Crypto has had a brutal first half of 2022, but few days have been this bad for the industry that’s built itself up around digital currencies.
On Monday, trading platforms halted withdrawals, companies cut jobs, and panicked investors dumped their holdings, dragging the market cap of crypto below $1 trillion, down from $3 trillion at its peak in November.
Bitcoin plunged to an 18-month low, falling below $23,000. The most valuable cryptocurrency tumbled by 15% in the past 24 hours, while ethereum, which is second to bitcoin, fell 17%.
The sell-off comes as investors rotate out of the riskiest assets due to macroeconomic headwinds and rising interest rates. But it’s worse than that. The action on Monday showed a fundamental mistrust of cryptocurrencies and the platforms that support them. What was already a deep downturn started to look like panic selling.
Here are some of Monday’s crypto lowlights:
The Celsius contagion effect
For weeks, concern has been growing that Celsius, one of the more popular crypto staking and lending platforms, is in the midst of a liquidity crunch. Celsius offers users yield of up to 18.63% on their deposits. It’s like a product a bank would offer, except with none of the regulatory safeguards.
Celsius’ cel token dropped from over $7 to about 33 cents in the last year — and it’s down more than 50% in the past week. Celsius is the biggest holder of the token.
Meanwhile, the company’s $26 billion in client funds has more than halved since October.
Celsius had previously admitted to losing funds, though it didn’t specify how much, as a result of the $120 million hack of decentralized finance platform BadgerDAO.
Early Monday, Celsius shocked the market, announcing that all withdrawals, swaps, and transfers between accounts have been paused due to “extreme market conditions.” In a memo addressed to the Celsius Community, the platform also said the move was designed to “stabilize liquidity and operations.”
“We are taking this action today to put Celsius in a better position to honor, over time, its withdrawal obligations,” the memo said.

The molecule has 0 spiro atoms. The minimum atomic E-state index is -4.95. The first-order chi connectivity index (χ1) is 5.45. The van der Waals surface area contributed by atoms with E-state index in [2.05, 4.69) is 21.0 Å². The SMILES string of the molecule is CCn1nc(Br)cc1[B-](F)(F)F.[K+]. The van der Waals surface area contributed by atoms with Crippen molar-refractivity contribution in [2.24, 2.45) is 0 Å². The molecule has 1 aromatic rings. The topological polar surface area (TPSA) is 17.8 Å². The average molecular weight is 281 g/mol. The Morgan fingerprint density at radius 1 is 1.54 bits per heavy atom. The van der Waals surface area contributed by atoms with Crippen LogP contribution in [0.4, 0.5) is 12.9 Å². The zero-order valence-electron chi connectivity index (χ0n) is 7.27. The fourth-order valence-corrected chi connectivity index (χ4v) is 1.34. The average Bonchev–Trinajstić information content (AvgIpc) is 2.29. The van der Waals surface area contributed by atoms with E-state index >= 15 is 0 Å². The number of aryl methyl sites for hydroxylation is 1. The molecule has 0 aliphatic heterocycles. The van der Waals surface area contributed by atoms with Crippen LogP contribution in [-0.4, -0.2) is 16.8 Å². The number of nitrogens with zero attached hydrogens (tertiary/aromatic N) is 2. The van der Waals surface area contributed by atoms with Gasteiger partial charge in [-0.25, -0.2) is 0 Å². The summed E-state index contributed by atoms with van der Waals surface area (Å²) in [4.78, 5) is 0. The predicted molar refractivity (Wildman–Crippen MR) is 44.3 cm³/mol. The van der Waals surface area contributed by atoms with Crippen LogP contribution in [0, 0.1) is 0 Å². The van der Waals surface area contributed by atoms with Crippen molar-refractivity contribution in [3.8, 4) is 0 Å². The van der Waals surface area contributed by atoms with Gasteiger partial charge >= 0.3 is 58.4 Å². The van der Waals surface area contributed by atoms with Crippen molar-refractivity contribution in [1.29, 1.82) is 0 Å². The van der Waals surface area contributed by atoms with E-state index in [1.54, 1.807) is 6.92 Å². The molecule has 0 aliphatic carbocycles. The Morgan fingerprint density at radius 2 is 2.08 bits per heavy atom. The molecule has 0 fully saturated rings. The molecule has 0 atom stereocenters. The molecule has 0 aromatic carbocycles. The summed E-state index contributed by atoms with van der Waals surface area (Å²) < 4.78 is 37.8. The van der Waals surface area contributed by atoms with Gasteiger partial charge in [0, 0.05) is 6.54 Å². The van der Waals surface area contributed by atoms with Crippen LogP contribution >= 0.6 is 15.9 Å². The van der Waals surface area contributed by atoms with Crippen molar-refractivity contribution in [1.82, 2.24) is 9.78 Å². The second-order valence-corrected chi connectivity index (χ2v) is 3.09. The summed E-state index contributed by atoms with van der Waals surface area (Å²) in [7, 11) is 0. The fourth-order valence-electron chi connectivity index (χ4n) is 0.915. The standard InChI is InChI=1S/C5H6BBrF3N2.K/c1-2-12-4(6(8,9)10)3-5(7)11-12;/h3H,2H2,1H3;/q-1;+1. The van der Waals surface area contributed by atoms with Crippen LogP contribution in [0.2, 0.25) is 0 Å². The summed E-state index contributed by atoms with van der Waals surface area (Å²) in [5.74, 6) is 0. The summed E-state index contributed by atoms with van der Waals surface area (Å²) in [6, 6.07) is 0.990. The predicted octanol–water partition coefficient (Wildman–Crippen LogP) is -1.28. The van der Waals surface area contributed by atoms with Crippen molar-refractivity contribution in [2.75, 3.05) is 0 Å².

Celsius effectively locked up its $12 billion in crypto assets under management, raising concerns about the platform’s solvency. The news rippled across the crypto industry, reminding some of what happened in May, when a failed U.S. dollar-pegged stablecoin project lost $60 billion in value and dragged the wider crypto industry down with it.
Shares of crypto trading platform Coinbase dropped 11% on Monday to their lowest since the company went public in April 2021.
Binance pauses bitcoin withdrawals
Binance also hit the pause button on Monday. The world’s largest crypto exchange halted bitcoin withdrawals for over three hours “due to a stuck transaction causing a backlog.”
Although CEO Changpeng Zhao said the fix would only take a half hour, he later amended his estimate, saying it would take “a bit longer” than initially anticipated. By about 11:30 a.m., service had been restored.
“A batch of $BTC transactions got stuck due to low TX fees, resulting in a backlog of BTC network withdrawals,” Binance wrote in a tweet.
Layoffs ahead of ‘crypto winter’
Peter Thiel-backed start-up BlockFi has joined a growing list of crypto companies slashing costs by cutting jobs.
On Monday, the company announced it would be reducing headcount by about 20%. Prior to the latest cuts, the company expanded from 150 employees at the end of 2020, to more than 850.
CEO Zac Prince said in a tweet that BlockFi has been impacted by the “dramatic shift in macroeconomic conditions,” which have had a “negative impact” on growth.
It’s becoming a familiar theme for companies in the space.
Late last week, Crypto.com announced a staff reduction of 260 people, just seven months after the company gained naming rights to the arena that’s home to the NBA’s Los Angeles Lakers in a $700 million deal. Earlier this month Gemini said it would be laying off 10% of its workforce and warned that the industry is in a “contraction phase” known as “crypto winter.”
Meanwhile, Coinbase has extended its hiring pause for the “foreseeable future” and plans to rescind some job offers.